Unfortunately most medium to large companies today still have a bureaucratic HR process to hiring. For people who are just entering the work force with little to no work experience, those companies filter them by university education.
This is probably different in start-ups, who will more likely take the time to look at what you have actually built as a portfolio, or give you a technical test screen.
The other question is the value of a traditional university education versus a tech focused bootcamp or diploma. I think university degrees are more valued in general and more internationally recognised, so makes it easier for you to be hired if you go over seas. You also get exposed to other academic areas when studying at university which is overall intellectually stimulating and rewarding. For example the B.Sc program in UoA requires you to take general ed classes and take courses in other sciences besides your major. Personally for me, I only got into tech and computer science after taking a Compsci 101 course for fun, and then switched majors after that.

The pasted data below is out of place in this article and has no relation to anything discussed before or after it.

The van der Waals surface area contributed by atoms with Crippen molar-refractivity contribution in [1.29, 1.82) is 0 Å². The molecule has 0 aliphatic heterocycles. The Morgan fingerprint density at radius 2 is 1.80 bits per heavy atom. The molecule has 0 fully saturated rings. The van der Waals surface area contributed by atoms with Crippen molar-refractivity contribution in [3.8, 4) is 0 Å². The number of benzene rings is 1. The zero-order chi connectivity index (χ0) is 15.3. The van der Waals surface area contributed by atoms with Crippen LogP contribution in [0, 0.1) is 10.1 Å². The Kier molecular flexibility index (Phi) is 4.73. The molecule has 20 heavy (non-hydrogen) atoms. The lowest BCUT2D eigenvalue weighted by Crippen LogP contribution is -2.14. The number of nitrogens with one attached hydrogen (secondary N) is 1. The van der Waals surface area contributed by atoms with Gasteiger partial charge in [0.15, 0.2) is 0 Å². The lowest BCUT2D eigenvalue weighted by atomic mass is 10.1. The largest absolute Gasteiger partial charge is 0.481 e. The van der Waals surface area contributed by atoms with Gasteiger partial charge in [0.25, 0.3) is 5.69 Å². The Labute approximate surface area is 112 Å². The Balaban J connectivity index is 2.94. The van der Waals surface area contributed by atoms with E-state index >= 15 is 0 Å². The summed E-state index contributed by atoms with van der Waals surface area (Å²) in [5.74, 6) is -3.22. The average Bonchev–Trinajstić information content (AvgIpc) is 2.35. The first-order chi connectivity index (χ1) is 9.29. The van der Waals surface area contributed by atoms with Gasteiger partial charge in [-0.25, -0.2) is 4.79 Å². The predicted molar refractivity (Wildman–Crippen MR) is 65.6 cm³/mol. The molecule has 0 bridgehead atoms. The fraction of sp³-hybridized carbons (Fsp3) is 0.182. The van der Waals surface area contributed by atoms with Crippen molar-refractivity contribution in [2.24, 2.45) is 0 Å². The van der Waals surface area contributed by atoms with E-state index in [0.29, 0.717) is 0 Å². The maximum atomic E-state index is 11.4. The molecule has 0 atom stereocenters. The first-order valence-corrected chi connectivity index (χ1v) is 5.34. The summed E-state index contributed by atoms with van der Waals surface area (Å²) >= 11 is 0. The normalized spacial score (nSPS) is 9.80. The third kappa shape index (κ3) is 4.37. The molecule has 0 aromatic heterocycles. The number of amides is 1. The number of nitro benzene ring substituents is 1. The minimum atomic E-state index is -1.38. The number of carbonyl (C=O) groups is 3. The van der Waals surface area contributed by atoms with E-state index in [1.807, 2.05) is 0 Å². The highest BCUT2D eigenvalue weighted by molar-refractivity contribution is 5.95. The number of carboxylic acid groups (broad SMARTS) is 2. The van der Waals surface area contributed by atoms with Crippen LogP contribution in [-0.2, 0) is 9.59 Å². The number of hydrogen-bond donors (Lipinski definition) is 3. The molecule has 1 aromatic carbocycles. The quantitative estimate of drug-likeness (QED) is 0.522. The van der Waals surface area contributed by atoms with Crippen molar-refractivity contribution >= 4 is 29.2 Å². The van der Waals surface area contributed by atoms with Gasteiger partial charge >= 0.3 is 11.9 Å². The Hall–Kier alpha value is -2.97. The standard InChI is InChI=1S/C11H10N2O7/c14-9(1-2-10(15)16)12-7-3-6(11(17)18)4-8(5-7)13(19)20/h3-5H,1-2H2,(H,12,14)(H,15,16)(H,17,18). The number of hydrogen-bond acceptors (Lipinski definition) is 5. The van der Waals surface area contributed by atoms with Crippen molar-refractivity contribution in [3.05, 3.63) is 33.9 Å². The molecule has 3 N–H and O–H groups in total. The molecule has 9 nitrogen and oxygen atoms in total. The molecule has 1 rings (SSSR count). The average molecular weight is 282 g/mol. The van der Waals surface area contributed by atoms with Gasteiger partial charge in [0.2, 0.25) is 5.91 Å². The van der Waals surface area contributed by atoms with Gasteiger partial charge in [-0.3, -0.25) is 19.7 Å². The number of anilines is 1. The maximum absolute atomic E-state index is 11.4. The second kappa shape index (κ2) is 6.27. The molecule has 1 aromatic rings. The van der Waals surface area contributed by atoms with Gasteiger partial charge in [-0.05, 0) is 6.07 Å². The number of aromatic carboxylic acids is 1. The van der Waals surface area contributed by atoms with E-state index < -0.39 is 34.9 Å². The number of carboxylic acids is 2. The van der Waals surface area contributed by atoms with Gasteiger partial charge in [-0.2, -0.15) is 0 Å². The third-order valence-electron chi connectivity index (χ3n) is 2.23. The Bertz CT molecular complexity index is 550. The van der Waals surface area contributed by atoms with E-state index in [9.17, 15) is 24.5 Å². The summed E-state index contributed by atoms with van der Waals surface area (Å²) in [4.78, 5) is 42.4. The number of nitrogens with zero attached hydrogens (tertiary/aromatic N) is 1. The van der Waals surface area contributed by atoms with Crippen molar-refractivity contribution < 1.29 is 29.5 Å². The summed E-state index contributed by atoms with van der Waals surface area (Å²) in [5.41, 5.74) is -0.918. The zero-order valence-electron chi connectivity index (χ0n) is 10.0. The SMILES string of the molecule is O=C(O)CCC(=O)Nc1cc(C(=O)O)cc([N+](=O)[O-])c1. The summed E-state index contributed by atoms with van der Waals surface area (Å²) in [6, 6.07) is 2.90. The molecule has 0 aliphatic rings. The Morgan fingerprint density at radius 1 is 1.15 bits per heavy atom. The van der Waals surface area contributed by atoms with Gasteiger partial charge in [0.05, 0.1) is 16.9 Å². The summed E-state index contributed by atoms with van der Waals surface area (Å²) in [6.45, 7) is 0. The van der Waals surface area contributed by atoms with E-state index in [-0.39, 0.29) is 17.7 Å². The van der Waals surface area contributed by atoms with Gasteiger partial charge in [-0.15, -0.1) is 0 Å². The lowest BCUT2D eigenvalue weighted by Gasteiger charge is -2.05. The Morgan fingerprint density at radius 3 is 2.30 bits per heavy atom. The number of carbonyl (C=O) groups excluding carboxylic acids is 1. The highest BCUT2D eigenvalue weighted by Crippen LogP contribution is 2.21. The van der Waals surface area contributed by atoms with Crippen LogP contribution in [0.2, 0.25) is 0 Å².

Universities will tend to teach more fundamentals and theory, rather than the latest practical tools and frameworks. Fundamentals and theory is important as a solid foundation to working in tech. But its best to augment university learning with self learning on industry trends or gaining real work experience through internships and student programs.